The Marshall Islands
The Rongelap Island, one of over 60 in a necklace of coral Marshall Islands in the Pacific Ocean, engulfed by a snowstorm of radioactive fallout on March 1, 1954. The Marshall Islands has opened a case before UN's highest tribunal against countries breaching the nuclear disarmament laws. Getty Images

The Marshall Islands is taking Britain, India and Pakistan to the UN's highest tribunal based in The Hague, the International Court of Justice (ICJ), for breaching their obligations for nuclear disarmament. The Pacific Island has been pushing for this since the countries' nuclear testing has been causing health issues for its residents.

A Marshall Islands government minister Tony deBrum, said he can recall a time when he was a nine-year-old boy out fishing with his grandfather and he witnessed one of the US nuclear tests that nearly "vaporised" some of his country's islands. "The entire sky turned blood red ... many died, or suffered birth defects never before seen and cancers as a result of contamination," deBrum told the court. "Several islands in my country were vaporised and others are estimated to remain uninhabitable for thousands of years."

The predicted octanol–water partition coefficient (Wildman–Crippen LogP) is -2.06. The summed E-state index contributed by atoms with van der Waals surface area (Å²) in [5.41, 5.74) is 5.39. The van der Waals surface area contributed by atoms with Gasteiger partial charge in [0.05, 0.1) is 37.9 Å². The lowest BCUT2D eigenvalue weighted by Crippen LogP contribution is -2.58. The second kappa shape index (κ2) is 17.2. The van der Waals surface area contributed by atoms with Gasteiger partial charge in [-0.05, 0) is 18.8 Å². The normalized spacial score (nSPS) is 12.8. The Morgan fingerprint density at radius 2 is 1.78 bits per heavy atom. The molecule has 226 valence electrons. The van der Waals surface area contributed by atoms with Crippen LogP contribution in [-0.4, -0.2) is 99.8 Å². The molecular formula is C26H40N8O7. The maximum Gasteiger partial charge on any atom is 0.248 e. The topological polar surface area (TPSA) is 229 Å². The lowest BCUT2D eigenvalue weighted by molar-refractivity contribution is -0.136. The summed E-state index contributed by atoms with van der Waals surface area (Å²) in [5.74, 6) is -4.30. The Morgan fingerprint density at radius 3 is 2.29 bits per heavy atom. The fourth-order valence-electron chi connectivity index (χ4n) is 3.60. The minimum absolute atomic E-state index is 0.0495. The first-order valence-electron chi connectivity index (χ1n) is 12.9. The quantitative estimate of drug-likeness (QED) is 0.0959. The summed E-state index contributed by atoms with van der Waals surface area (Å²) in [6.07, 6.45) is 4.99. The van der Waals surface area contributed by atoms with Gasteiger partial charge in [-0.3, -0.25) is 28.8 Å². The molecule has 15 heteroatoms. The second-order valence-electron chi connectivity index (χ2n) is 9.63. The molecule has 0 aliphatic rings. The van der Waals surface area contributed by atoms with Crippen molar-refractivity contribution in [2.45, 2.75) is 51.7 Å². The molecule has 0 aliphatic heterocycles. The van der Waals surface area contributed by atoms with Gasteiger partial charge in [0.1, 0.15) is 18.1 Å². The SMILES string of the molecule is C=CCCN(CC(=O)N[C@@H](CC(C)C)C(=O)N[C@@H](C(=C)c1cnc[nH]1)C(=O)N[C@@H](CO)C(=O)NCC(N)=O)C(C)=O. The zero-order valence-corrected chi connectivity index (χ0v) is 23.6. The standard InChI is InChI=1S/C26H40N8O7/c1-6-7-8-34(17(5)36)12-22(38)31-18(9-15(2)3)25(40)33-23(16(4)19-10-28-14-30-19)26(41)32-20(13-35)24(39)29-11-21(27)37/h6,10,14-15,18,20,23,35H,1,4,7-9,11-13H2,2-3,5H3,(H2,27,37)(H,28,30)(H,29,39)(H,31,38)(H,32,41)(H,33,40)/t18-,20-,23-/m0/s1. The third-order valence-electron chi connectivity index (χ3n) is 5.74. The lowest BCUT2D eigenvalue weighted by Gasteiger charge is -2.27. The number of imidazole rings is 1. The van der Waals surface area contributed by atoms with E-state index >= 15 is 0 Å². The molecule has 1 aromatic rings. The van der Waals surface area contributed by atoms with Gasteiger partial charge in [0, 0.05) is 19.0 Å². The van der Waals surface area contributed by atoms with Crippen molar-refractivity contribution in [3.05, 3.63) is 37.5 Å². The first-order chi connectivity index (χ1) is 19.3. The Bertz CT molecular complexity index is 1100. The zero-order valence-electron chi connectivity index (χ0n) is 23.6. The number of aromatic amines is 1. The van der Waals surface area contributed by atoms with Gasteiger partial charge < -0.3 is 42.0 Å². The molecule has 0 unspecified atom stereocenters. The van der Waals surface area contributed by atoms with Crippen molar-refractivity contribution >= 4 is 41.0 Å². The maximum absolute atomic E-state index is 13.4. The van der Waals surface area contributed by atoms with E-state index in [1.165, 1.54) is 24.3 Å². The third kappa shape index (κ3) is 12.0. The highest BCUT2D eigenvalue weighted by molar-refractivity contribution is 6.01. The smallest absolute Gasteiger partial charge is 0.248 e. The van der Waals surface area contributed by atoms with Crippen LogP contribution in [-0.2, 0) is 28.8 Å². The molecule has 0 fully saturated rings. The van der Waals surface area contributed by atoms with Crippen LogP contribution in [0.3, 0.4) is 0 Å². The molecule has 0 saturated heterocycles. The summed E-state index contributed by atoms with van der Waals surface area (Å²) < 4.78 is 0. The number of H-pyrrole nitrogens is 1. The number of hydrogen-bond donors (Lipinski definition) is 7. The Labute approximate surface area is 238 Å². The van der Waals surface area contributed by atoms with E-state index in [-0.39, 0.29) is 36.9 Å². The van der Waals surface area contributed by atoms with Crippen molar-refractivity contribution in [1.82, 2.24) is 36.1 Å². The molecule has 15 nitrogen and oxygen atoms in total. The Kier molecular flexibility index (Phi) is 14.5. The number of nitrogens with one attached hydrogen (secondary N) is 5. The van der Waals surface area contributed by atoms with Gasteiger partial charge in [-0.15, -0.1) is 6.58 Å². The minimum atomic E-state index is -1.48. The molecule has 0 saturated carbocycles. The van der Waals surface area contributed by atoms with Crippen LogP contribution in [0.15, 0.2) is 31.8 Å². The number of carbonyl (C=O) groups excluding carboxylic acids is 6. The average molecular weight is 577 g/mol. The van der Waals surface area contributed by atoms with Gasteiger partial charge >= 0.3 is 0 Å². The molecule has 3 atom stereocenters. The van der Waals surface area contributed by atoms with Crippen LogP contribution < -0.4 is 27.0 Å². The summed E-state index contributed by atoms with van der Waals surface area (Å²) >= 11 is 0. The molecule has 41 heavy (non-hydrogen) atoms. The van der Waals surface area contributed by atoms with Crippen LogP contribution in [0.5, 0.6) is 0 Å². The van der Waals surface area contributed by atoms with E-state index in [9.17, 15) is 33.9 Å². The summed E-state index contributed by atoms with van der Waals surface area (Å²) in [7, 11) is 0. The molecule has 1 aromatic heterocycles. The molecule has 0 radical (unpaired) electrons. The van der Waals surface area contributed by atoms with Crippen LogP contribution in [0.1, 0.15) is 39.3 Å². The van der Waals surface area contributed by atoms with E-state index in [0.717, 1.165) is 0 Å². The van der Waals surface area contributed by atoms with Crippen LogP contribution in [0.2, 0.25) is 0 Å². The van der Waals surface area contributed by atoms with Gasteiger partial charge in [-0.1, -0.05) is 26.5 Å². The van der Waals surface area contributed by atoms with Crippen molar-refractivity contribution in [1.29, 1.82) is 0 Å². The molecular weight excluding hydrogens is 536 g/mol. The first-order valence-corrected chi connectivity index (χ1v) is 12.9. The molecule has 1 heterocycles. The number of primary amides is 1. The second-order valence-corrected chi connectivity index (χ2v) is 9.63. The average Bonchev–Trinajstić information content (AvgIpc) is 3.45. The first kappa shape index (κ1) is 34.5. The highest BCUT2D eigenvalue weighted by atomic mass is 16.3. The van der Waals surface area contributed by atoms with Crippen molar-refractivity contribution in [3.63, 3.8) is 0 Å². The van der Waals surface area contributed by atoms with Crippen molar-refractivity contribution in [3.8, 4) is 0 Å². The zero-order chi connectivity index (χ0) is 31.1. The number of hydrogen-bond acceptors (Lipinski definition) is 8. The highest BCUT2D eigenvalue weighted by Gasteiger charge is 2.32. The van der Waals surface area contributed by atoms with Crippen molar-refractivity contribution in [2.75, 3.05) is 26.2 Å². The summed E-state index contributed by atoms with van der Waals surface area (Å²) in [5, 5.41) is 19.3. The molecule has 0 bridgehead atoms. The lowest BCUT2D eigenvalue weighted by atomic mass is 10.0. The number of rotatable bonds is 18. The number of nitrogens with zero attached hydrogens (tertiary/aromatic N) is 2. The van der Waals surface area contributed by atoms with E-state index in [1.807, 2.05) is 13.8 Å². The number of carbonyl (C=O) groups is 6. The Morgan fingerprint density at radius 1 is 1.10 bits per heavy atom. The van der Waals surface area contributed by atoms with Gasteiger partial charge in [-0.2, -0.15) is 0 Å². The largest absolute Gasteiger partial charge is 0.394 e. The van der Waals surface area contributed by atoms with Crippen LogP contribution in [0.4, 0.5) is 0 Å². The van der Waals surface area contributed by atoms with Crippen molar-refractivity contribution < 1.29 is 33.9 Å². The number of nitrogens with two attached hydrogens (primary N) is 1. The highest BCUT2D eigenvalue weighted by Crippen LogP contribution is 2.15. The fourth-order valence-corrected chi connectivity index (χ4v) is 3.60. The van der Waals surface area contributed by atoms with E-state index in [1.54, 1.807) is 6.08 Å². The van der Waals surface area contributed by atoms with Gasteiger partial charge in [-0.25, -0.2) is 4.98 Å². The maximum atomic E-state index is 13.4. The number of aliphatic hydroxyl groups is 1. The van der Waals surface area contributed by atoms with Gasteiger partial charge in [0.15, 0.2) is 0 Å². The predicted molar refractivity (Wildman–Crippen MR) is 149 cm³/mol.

The Islands were reportedly used as a nuclear testing site 67 times during the Cold War. The testing has contributed to several health problems for the Islands' inhabitants over the years. The Islands had initially intended to take all countries holding nuclear weapons to court, including France, the US, Russia, China, Israel and North Korea. However only the cases against Britain, India and Pakistan have managed to be heard in the court.

In the preliminary hearings currently underway at the International Court of Justice, judges will determine in a series of hearings over the next week-and-a-half whether or not the lawsuits against the countries can be heard at the ICJ. It is believed, the countries will argue that the claims are outside the Hague court's jurisdiction and therefore cannot continue be continued. The hearing against Britain will begin on 9 March where "preliminary objections" will be raised by London, reported AFP News.

According to the Marshall Islands, the world's nuclear powers have failed to comply with the 1968 nuclear Non-Proliferation Treaty (NPT) and they are not, "fulfilling their obligations with respect to the cessation of the nuclear arms race at an early date and to nuclear disarmament." While Britain signed the NPT, India and Pakistan have failed to do so.